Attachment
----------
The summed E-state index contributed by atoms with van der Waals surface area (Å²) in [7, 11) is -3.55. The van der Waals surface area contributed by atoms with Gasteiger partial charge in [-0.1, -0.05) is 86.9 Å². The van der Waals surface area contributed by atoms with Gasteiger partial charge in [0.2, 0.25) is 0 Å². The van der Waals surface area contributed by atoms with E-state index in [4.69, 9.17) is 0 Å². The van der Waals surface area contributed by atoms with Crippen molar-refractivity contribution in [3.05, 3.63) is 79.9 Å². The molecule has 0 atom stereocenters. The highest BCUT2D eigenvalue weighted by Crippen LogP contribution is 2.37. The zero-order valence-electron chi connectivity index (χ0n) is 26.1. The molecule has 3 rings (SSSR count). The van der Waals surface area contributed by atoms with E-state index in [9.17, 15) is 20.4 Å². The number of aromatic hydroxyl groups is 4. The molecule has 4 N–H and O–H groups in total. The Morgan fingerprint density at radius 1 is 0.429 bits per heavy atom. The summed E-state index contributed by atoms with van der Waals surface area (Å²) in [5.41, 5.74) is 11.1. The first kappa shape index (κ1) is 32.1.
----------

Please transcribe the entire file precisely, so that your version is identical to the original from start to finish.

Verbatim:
The summed E-state index contributed by atoms with van der Waals surface area (Å²) in [7, 11) is -3.55. The van der Waals surface area contributed by atoms with Gasteiger partial charge in [-0.1, -0.05) is 86.9 Å². The van der Waals surface area contributed by atoms with Gasteiger partial charge in [0.2, 0.25) is 0 Å². The van der Waals surface area contributed by atoms with E-state index in [4.69, 9.17) is 0 Å². The van der Waals surface area contributed by atoms with Crippen molar-refractivity contribution in [3.05, 3.63) is 79.9 Å². The molecule has 0 atom stereocenters. The highest BCUT2D eigenvalue weighted by Crippen LogP contribution is 2.37. The zero-order valence-electron chi connectivity index (χ0n) is 26.1. The molecule has 3 rings (SSSR count). The van der Waals surface area contributed by atoms with E-state index in [9.17, 15) is 20.4 Å². The number of aromatic hydroxyl groups is 4. The molecule has 4 N–H and O–H groups in total. The Morgan fingerprint density at radius 1 is 0.429 bits per heavy atom. The summed E-state index contributed by atoms with van der Waals surface area (Å²) in [5.41, 5.74) is 11.1. The first kappa shape index (κ1) is 32.1.